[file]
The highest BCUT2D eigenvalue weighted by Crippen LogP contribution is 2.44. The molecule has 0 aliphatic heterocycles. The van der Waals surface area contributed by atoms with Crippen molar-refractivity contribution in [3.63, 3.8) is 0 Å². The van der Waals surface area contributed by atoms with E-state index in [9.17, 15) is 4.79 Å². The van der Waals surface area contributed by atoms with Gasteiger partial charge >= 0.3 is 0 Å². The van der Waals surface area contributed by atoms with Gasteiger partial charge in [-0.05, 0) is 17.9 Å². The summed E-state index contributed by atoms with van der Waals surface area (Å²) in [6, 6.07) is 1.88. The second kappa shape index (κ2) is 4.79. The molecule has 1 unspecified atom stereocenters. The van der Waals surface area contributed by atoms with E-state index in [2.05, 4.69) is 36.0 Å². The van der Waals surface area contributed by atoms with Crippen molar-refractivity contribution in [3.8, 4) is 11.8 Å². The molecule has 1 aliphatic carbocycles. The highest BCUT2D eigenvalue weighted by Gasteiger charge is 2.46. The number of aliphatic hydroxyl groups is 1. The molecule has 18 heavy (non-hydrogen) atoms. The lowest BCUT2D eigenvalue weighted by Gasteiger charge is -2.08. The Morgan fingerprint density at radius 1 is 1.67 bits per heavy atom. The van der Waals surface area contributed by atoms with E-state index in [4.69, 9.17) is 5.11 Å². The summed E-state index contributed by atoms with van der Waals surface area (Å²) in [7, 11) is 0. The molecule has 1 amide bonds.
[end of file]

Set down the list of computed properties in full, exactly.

The highest BCUT2D eigenvalue weighted by Crippen LogP contribution is 2.44. The molecule has 0 aliphatic heterocycles. The van der Waals surface area contributed by atoms with Crippen molar-refractivity contribution in [3.63, 3.8) is 0 Å². The van der Waals surface area contributed by atoms with E-state index in [9.17, 15) is 4.79 Å². The van der Waals surface area contributed by atoms with Gasteiger partial charge >= 0.3 is 0 Å². The van der Waals surface area contributed by atoms with Gasteiger partial charge in [-0.05, 0) is 17.9 Å². The summed E-state index contributed by atoms with van der Waals surface area (Å²) in [6, 6.07) is 1.88. The second kappa shape index (κ2) is 4.79. The molecule has 1 unspecified atom stereocenters. The van der Waals surface area contributed by atoms with E-state index in [2.05, 4.69) is 36.0 Å². The van der Waals surface area contributed by atoms with Crippen molar-refractivity contribution in [3.8, 4) is 11.8 Å². The molecule has 1 aliphatic carbocycles. The highest BCUT2D eigenvalue weighted by Gasteiger charge is 2.46. The number of aliphatic hydroxyl groups is 1. The molecule has 18 heavy (non-hydrogen) atoms. The lowest BCUT2D eigenvalue weighted by Gasteiger charge is -2.08. The Morgan fingerprint density at radius 1 is 1.67 bits per heavy atom. The van der Waals surface area contributed by atoms with E-state index in [4.69, 9.17) is 5.11 Å². The summed E-state index contributed by atoms with van der Waals surface area (Å²) in [7, 11) is 0. The molecule has 1 amide bonds.